Last edited by lesmore49; Nov 27, 2009 at 7:10 PM.
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Old Nov 29, 2009, 1:20 AM   #3
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Thank you for the suggestions. I'm not involving my 14-year-old in this because he needs a gift beneath the tree to be surprised with. Being able to return the camera if it does not work out or he does not like it is how I plan to get around not having him test it out.

We do have wonderful occupational and physical therapists who are great with adaptive technologies. I spoke with his occupational therapist and it was her opinion that he could use a regular camera if we can find the right one. While manufacturers are not always sensitive to designing products for kids with disabilities they are hooked into the elder market. Lots of adaptive technologies are built in these days to accomodate the needs of senior citizens.

Strangely enough I got the most informed help from a teenaged sales associate at Best Buy. I tried looking at the two speciality camera shops in my community and felt I was being sold to rather than having my needs met. I was hoping for a suggestion not biased by the potential for making a sale. I will check out Fuji cameras. Any one have any suggestions for another camera that might work?
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Old Nov 29, 2009, 1:59 PM   #4
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Quote:
Originally Posted by Angelnot View Post
Thank you for the suggestions. I'm not involving my 14-year-old in this because he needs a gift beneath the tree to be surprised with. Being able to return the camera if it does not work out or he does not like it is how I plan to get around not having him test it out.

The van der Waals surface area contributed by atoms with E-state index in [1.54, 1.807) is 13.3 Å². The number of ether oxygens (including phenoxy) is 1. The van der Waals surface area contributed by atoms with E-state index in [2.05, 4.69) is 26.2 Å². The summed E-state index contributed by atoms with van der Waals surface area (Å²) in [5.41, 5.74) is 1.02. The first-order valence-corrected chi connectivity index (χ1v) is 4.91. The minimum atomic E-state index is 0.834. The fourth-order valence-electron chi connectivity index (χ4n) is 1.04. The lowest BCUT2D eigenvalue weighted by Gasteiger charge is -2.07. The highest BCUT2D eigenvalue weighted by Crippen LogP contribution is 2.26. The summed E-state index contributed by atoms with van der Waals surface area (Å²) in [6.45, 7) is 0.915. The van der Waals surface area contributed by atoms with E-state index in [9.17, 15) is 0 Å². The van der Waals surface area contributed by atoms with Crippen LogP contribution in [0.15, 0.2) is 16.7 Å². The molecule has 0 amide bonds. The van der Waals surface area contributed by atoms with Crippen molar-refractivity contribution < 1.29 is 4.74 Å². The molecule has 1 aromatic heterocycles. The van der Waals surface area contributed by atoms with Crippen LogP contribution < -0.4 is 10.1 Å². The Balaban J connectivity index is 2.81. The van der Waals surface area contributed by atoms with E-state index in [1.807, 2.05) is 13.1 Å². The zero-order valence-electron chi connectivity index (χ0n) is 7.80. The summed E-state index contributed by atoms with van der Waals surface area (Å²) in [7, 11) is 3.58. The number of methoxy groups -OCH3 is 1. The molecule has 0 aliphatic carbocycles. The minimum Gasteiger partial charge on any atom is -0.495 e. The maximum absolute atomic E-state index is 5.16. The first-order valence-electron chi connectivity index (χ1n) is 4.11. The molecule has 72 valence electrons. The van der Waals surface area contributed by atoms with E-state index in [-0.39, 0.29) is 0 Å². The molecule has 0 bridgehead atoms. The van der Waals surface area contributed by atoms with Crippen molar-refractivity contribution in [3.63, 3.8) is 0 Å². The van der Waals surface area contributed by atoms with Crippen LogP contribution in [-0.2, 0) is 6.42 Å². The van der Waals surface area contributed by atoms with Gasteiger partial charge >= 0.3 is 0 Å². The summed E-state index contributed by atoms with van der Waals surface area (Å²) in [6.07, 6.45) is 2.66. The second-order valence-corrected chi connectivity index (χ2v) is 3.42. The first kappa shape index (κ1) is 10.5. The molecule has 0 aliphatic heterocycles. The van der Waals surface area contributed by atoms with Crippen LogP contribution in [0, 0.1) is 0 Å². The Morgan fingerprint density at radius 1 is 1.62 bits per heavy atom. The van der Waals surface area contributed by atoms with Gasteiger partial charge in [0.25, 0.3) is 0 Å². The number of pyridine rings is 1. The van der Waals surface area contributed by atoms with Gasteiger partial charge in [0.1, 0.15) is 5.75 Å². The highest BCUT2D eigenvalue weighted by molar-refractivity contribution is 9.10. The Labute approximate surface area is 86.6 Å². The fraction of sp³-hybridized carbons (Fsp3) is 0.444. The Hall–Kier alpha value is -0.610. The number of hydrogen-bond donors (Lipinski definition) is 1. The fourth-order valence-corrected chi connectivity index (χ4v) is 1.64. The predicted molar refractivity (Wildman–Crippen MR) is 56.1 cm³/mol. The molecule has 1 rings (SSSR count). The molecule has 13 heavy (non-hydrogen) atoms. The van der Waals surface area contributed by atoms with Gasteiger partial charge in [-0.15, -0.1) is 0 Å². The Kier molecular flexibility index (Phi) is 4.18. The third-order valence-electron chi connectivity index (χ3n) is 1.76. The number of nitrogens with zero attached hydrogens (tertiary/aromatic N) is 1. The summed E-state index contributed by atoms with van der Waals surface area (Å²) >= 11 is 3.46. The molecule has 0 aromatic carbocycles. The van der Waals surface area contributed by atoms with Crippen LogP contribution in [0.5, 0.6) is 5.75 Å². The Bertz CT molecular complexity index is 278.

We do have wonderful occupational and physical therapists who are great with adaptive technologies. I spoke with his occupational therapist and it was her opinion that he could use a regular camera if we can find the right one. While manufacturers are not always sensitive to designing products for kids with disabilities they are hooked into the elder market. Lots of adaptive technologies are built in these days to accomodate the needs of senior citizens.

Strangely enough I got the most informed help from a teenaged sales associate at Best Buy. I tried looking at the two speciality camera shops in my community and felt I was being sold to rather than having my needs met. I was hoping for a suggestion not biased by the potential for making a sale. I will check out Fuji cameras. Any one have any suggestions for another camera that might work?

My advice, which may or may not be germane to your son's situation.

There are small point and shoot cameras and many have a design priority it seems to be small and fit into a purse or a pocket. Attendant with the small dimensions is that buttons are correspondingly small.

I'm a fairly big individual with large hands and I find many of these small P + S cameras not large enough to give my hand an adequate grip on the camera when taking pix. I also find many P + S cameras with buttons so small that I have difficulty turning them on and off, adjusting them, etc.

I also always wear the neck strap around my neck as I note as I get older (in my '60's now) my coordination and strength isn't what it used to be...I don't want to drop the camera, I feel safer with a neck strap then a wrist strap. That maybe just me though.

I have DSLR (Pentax) cameras which are larger and I find the on/off button easier to switch on and off, adjustments etc. are easier for me.

DSLRs (Digital Single Lens Reflex) are expensive and usually not a camera to start with for a beginning photographer.

What I would suggest you check are cameras that are called I believe DSLR -like. They don't have interchangeable lenses...just one zoom lens that is attached permanently to the camera.